Oana Badea, State secretary at the Ministry of Education, Research, Youth, and Sports declared: “I commend the involvement of NGOs in stimulating partnerships between community, civil society, local, and central authorities. I especially appreciate the way Ovidiu Rom seeks to involve the entire community and raises awareness of education issues. Ovidiu Rom’s success in Castelu, Constanta County, proves the viability of such initiatives. I will continue to support all constructive initiatives of the civil society that address real reform of the education system.”
Mrs. Hawke explained “we have learned that the key to integrating impoverished children in school is to provide modest incentives to their parents.” In communities where it works, Ovidiu Rom gives 50 lei per month food coupons to parents whose pre-schoolers have perfect attendance.Â In one community this spring, 94 percent of the children who were eligible for the food coupons had perfect attendance.Â According to Mrs. Hawke, “That is a really remarkable change in behavior â€” for a very modest investment.”
“When children start school behind, they stay behind. Children who get a good start with high quality pre-school learn how to interact with other people and develop cognitively and emotionally. They are less likely to need ‘special education’ and are more likely to graduate.Â When those children become adults, they are more likely to hold jobs and earn higher salaries, less likely to commit crimes, less likely to be on welfare.” In contrast, children whose young minds have not been challenged before they enter first grade are already so stunted compared to their classmates that they suffer continual discouragement and usually drop out before high school.
“I hear people say, ‘but there aren’t enough places,’ as if that were some immutable law of nature,” Mrs. Hawke added.Â “Communities that genuinely want to get every child in kindergarten â€” they find the space.Â Â We want to support responsible, forward thinking mayors and school directors who really care about the future of their communities, not just about the ‘smart kids’ (who will most likely leave for better opportunities elsewhere).Â I also think there are a lot of companies that would be eager to direct their CSR resources to help make this happen â€” if they perceive a commitment at the local level.”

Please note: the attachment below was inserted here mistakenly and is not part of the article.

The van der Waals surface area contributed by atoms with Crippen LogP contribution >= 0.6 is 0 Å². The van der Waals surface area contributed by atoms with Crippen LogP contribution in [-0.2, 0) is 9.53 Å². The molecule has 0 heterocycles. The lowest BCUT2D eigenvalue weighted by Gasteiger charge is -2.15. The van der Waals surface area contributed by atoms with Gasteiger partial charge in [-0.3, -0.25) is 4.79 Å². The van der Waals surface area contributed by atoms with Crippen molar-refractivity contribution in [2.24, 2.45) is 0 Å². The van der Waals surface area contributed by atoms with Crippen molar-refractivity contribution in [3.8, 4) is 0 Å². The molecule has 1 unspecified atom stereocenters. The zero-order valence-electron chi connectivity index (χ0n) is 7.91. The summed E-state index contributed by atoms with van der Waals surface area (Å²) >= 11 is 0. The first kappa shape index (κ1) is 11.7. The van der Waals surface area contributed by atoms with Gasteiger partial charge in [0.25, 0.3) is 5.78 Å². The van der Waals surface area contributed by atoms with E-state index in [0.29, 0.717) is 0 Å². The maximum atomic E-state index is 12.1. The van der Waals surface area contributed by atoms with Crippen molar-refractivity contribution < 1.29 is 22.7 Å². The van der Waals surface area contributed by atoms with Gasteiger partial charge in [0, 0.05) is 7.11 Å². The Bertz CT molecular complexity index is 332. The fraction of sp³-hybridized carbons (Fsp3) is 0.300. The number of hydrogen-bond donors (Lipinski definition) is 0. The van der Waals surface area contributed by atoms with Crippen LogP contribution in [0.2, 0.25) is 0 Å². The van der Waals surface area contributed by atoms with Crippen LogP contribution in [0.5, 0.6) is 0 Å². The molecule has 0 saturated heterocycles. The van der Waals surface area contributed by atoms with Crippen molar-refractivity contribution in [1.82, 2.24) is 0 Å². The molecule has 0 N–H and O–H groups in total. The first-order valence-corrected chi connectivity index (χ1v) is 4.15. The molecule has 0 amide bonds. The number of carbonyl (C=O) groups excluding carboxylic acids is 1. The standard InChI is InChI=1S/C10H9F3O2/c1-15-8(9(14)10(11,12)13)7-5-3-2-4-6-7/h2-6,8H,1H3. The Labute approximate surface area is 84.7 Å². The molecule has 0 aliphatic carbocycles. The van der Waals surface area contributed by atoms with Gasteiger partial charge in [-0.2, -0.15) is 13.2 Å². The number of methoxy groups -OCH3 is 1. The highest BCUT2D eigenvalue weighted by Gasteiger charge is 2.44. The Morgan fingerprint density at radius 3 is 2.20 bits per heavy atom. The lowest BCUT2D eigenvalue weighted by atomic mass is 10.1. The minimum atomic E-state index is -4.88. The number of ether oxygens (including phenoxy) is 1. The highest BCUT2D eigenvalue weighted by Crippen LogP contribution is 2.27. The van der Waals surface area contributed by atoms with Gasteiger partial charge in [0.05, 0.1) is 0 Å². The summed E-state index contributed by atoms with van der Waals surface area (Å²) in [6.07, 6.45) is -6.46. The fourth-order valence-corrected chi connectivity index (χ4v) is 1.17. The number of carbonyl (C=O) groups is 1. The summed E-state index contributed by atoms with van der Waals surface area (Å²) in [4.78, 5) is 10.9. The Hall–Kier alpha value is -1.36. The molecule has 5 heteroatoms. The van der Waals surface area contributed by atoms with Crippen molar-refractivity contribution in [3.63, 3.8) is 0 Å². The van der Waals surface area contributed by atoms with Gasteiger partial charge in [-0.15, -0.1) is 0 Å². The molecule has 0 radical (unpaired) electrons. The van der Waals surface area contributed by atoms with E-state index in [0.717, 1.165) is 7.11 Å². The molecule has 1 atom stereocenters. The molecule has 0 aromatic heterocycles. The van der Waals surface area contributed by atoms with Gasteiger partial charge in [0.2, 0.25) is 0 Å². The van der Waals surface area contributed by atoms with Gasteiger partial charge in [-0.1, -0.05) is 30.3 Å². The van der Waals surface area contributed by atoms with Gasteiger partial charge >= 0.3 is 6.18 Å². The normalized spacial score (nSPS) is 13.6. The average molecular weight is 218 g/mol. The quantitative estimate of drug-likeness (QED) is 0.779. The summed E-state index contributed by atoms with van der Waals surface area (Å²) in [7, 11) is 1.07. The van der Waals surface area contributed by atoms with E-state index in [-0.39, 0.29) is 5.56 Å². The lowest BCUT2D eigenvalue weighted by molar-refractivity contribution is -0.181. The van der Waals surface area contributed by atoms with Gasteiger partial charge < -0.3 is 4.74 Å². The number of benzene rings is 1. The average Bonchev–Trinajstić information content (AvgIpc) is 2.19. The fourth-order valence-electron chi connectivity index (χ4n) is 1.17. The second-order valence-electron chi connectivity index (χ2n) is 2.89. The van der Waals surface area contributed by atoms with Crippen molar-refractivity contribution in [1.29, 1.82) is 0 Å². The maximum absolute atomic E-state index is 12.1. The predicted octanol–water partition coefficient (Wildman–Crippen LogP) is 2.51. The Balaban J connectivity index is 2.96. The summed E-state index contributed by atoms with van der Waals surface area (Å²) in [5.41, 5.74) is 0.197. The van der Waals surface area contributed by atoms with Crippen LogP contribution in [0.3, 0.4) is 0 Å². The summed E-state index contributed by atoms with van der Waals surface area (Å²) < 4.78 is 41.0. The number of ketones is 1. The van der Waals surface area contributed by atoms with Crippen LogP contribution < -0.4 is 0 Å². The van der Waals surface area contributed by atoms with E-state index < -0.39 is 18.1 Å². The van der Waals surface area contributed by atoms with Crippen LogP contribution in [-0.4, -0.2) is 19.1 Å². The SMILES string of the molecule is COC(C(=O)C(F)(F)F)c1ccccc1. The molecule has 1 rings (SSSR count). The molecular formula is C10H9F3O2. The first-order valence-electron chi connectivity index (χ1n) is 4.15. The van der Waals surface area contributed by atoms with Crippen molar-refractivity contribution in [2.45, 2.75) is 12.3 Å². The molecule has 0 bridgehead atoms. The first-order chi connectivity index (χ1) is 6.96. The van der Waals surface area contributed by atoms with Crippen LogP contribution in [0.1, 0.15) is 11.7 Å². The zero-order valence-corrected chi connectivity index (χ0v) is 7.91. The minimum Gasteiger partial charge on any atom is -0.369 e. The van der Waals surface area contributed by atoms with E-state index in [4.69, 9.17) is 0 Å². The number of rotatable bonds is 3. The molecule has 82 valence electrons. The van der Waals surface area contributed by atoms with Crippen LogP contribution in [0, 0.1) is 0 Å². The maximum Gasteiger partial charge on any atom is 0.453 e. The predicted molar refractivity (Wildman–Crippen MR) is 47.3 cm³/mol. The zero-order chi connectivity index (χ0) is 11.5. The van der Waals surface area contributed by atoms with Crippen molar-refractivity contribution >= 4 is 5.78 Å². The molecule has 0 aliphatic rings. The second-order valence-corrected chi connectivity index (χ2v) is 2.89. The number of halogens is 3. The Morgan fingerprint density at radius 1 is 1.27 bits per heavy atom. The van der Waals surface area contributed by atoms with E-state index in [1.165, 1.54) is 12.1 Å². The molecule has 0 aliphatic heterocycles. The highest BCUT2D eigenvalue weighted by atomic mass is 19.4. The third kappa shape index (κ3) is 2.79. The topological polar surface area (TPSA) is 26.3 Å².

Asociatia Ovidiu Rom helps schools and communities to successfully integrate children from impoverished families into the educational system. Fiecare Copil in Scoala (“Every child in school”) is a national initiative to get every child in Romania into the education system at an early age. “Scoala te face mare” is a public awareness campaign initiated in 2009.Â Founded in 2001, The Alex Fund raises funds and awareness in the U.S. in support of educational opportunity for Romania’s poorest citizens . The motto of the Alex Fund is “helping people help themselves”.Â Â www.alexfund.org
Contact:Â Nicoleta Popa â€” 0728 77 88 18, email@example.com
Str. Dr. Raureanu, nr. 4, etaj 3, Bucuresti, 050048Â Â tel/fax: 021-315.8806 Â Â www.ovid.ro
 “Early Education for All: A Wise Investment” by Leslie Calman & Linda Tarr-Whelan, April 2005